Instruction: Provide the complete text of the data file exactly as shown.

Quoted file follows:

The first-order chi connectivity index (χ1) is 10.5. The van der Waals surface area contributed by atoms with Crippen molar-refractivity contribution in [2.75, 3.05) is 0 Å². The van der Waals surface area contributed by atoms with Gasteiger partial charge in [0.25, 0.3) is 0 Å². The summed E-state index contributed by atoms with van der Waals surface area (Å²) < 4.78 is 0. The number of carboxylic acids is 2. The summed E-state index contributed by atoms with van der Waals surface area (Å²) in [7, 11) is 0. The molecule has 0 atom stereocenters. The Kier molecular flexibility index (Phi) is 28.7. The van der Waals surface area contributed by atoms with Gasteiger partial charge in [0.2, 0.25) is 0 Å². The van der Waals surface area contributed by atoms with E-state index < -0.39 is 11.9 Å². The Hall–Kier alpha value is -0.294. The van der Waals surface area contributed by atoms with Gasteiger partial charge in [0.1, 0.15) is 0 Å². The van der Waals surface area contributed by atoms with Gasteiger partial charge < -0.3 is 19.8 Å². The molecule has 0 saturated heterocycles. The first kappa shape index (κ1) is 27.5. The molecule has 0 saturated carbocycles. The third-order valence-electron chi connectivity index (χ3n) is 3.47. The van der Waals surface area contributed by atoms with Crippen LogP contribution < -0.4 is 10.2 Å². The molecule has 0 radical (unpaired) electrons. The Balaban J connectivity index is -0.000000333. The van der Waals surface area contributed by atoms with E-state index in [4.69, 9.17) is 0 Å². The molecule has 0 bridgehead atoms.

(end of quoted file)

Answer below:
The first-order chi connectivity index (χ1) is 10.5. The van der Waals surface area contributed by atoms with Crippen molar-refractivity contribution in [2.75, 3.05) is 0 Å². The van der Waals surface area contributed by atoms with Gasteiger partial charge in [0.25, 0.3) is 0 Å². The summed E-state index contributed by atoms with van der Waals surface area (Å²) < 4.78 is 0. The number of carboxylic acids is 2. The summed E-state index contributed by atoms with van der Waals surface area (Å²) in [7, 11) is 0. The molecule has 0 atom stereocenters. The Kier molecular flexibility index (Phi) is 28.7. The van der Waals surface area contributed by atoms with Gasteiger partial charge in [0.2, 0.25) is 0 Å². The van der Waals surface area contributed by atoms with E-state index < -0.39 is 11.9 Å². The Hall–Kier alpha value is -0.294. The van der Waals surface area contributed by atoms with Gasteiger partial charge in [0.1, 0.15) is 0 Å². The van der Waals surface area contributed by atoms with Gasteiger partial charge < -0.3 is 19.8 Å². The molecule has 0 saturated heterocycles. The first kappa shape index (κ1) is 27.5. The molecule has 0 saturated carbocycles. The third-order valence-electron chi connectivity index (χ3n) is 3.47. The van der Waals surface area contributed by atoms with Crippen LogP contribution < -0.4 is 10.2 Å². The molecule has 0 radical (unpaired) electrons. The Balaban J connectivity index is -0.000000333. The van der Waals surface area contributed by atoms with E-state index in [4.69, 9.17) is 0 Å². The molecule has 0 bridgehead atoms.